The sight of one of the world's fastest flyers would normally be a source of  great enjoyment for Parker Jones, if it was not for the falcon's sinister intentions.

Jones is part of the Mainland Island Restoration Organisation (MIRO) and his pet project is looking after the local population of banded dotterel.

A tiny population of endangered banded dotterel on the Eastbourne beach is facing an unexpected threat from a rare karearea.

A tiny colony exists in front of houses where people walk their dogs, jog and enjoy the beach daily, without knowing they share it with the endangered bird.

https://www.stuff.co.nz/environment/95589549/native-falcon-lurking-on-eastbourne-beach-with-sinister-intentions

Monday, 7 August 2017

HIV scientists get help from cattle



Prospects for defeating HIV, once considered an invincible killer, look brighter with major advances against the AIDS-causing virus discussed at an international conference recently.

One of those pieces of good news comes from the Scripps Research Institute in La Jolla, California. In collaboration with the International AIDS Vaccine Initiative, its researchers have generated "broadly neutralising antibodies" that kill HIV using an unexpected source – cattle.

The startling feat was announced in a study published in the journal Nature. It marks another milestone step toward the long-elusive aim of creating a vaccine against the virus, with the antibodies perhaps also leading to creation of new HIV drugs.

"It takes humans years" for the immune system to trigger formation and full production of broadly neutralising antibodies. "The cows solved it in a couple of months," said Dennis Burton, co-author of the new report and a longtime researcher of such antibodies at Scripps Research.

In other news at the 9th IAS Conference on HIV Science in Paris, researchers highlighted the case of an HIV-infected child who has apparently been cured of the virus. They also announced success in using a long-lasting injection to suppress HIV levels.

Yet another study showed that certain HIV drugs were able to prevent transmission of the virus in hundreds of couples where at least one person was HIV-positive.

https://www.stuff.co.nz/the-press/news/95198045/hiv-scientists-get-help-from-cattle

Friday, 4 August 2017

eSecret possum rescuers: the people who love a hated New Zealand pest


Little Batman is fighting for his life.

The baby possum struggles to feed after the soft roof of his mouth when damaged when he was ripped from his mother's pouch by a hunter.
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Too young to regulate his body temperature, the six-week-old is fed through a tube by his carer, who tends to his every need, desperately trying to keep him alive.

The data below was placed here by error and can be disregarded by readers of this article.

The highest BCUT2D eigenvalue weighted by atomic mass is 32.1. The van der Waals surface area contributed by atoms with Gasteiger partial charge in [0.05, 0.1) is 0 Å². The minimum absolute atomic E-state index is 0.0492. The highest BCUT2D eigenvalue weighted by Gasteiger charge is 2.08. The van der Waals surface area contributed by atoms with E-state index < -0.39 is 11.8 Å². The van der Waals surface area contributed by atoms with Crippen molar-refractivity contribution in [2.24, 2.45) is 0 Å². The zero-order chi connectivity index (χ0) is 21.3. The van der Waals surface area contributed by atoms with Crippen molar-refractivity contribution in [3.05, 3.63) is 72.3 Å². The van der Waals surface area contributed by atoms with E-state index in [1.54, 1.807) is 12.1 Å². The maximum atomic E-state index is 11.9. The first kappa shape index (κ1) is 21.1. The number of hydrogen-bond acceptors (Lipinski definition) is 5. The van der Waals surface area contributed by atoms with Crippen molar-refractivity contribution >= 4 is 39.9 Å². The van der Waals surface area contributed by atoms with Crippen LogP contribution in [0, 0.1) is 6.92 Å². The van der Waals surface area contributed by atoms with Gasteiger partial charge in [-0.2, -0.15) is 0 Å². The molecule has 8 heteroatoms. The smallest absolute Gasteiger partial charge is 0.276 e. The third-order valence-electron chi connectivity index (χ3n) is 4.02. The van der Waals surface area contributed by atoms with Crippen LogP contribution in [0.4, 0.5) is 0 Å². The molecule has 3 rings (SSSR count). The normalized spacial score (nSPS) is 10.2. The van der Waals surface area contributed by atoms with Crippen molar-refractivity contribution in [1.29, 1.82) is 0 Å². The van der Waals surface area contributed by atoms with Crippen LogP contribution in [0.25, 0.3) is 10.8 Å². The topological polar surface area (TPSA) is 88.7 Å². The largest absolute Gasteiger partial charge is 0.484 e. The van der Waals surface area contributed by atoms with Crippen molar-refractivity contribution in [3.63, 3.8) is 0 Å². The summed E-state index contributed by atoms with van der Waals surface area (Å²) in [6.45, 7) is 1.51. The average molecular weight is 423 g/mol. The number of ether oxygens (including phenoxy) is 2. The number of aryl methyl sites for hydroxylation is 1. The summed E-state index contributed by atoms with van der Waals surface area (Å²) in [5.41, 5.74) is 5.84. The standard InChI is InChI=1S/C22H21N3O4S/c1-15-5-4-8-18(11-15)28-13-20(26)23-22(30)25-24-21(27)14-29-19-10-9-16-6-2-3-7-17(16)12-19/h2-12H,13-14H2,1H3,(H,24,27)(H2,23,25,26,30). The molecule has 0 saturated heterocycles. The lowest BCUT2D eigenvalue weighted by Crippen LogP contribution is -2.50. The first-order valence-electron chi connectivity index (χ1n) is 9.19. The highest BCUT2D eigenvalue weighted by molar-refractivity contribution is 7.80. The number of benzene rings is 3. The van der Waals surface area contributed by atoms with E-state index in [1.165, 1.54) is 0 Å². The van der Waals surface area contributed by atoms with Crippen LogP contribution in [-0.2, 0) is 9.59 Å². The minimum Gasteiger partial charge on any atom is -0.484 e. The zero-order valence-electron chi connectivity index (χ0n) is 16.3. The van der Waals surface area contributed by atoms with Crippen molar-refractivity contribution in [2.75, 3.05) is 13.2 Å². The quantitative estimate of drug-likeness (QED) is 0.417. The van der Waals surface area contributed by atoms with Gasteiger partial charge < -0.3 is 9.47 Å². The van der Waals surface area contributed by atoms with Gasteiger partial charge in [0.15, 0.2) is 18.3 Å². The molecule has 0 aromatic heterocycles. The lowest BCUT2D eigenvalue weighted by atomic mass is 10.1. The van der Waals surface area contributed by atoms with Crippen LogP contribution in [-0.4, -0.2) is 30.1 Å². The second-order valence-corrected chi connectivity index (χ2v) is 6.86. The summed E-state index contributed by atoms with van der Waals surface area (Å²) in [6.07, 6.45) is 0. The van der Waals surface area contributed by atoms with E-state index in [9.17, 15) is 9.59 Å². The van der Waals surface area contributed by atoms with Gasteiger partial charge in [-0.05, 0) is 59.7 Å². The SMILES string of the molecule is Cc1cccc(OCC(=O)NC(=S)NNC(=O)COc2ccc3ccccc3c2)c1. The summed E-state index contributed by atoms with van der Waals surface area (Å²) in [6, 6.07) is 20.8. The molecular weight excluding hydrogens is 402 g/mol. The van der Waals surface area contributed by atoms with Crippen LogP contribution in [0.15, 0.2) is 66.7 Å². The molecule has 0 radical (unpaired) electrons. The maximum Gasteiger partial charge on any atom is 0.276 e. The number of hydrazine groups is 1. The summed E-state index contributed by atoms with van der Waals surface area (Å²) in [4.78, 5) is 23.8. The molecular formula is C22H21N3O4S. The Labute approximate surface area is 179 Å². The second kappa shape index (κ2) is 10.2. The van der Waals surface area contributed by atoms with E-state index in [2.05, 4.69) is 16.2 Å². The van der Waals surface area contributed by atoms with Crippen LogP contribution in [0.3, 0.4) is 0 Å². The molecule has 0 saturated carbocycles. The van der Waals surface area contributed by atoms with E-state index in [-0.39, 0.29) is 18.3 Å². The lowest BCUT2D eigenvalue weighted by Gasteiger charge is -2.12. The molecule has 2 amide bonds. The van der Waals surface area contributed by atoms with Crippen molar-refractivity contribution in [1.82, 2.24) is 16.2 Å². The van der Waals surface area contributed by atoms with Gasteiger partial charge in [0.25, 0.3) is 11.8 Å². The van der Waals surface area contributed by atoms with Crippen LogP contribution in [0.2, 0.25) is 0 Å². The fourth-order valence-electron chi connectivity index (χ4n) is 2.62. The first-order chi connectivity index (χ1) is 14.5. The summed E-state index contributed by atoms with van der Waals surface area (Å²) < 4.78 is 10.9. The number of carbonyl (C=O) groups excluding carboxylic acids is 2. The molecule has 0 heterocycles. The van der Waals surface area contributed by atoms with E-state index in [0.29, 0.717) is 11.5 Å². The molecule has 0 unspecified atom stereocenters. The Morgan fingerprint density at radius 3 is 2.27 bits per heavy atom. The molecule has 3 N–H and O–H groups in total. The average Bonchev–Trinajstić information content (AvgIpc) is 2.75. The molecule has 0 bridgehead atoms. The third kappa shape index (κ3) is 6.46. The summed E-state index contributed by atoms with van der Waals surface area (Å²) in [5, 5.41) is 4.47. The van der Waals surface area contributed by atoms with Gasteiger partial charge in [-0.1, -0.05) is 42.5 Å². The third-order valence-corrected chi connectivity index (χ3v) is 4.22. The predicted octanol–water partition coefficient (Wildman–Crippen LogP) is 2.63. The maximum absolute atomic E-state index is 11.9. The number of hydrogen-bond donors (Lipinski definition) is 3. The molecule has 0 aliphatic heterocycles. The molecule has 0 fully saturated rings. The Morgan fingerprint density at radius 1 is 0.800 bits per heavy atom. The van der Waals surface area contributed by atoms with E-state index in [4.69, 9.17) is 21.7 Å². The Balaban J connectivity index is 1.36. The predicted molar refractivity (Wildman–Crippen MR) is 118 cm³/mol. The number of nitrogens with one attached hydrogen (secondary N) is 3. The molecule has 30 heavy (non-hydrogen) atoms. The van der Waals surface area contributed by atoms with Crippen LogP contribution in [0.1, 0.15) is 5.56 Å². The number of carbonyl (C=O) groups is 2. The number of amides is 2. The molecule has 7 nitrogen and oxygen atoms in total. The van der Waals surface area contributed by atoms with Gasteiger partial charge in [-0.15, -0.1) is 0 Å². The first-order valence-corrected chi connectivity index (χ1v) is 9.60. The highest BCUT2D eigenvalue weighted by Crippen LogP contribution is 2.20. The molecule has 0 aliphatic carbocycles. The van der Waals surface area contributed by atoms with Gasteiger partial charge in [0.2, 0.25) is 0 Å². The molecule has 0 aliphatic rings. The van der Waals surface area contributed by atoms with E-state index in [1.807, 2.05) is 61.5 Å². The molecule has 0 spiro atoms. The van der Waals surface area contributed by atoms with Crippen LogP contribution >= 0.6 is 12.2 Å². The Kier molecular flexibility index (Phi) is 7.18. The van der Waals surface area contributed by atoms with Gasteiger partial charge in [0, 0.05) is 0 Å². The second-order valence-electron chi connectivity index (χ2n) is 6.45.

Little Batman is critically ill. He has to be fed with a tube because his mouth was damaged when he was ripped from his mother's pouch by a hunter.

She may be breaking the law by doing so.

Sally (not her real name) is part of an underground network across the country, dedicated to saving the lives of animals that are, to most Kiwis, one of our most hated pests.

https://www.stuff.co.nz/national/95147937/secret-possum-rescuers-the-people-who-love-a-hated-new-zealand-pest

Tuesday, 1 August 2017

New Zealand's more than 2000 moth species at odds with LED street lights

LED street lights will save money, but could come at a cost to native moths, says one environment-lover.

All older, yellow, high-pressure sodium lighting in Auckland is to be replaced with new light-emitting diode (LED) street lights by about 2025.

The first stage of fitting 44,000 LED residential street lights, has been under way for the past 18 months.

The lights use just a third of the electricity the older style lights use, and last four to six times longer. They have the potential to save the city $32 million over the 20-year life of the lights.

But Geoff Reid wasn't glowing about it, saying the lights could negatively affect New Zealand's more than 2000 species of moth, as the tone of the light changes from golden yellow to white.

"Moths are really important in our ecosystem. They are kind of these central key species because they not only provide food for birds, they pollinate plants and also provide food for other insects," Reid said.

He said the new LED street lights, measured in kelvin, sit at more than 4000 while the current bulbs are around 2200. He said anything over about 2800 kelvin is bad for moths who are drawn to the blue light.

"They extract moths out of the ecosystem. It wears them out and they also congregate in one area around a light and what we're finding is mice are just cleaning them up."

https://www.stuff.co.nz/environment/95124019/new-zealands-more-than-2000-moth-species-at-odds-with-led-street-lights

Saturday, 29 July 2017

Extreme El Nino events likely to become twice as common in New Zealand


Extreme El Nino events - the sort that can bring severe droughts to the east of New Zealand and more heavy rain to the west - are likely to happen twice as often if the global mean temperature rises by 1.5 degrees Celsius.

If the temperature increases more than that, they'll happen even more often, according to a new report published in the Nature Climate Change journal. It's not good news for weather-reliant industries like agriculture.

It also means that even if the 2015 Paris climate agreement - which aims to limit global warming to 2C - is kept to, more extreme El Nino events will occur.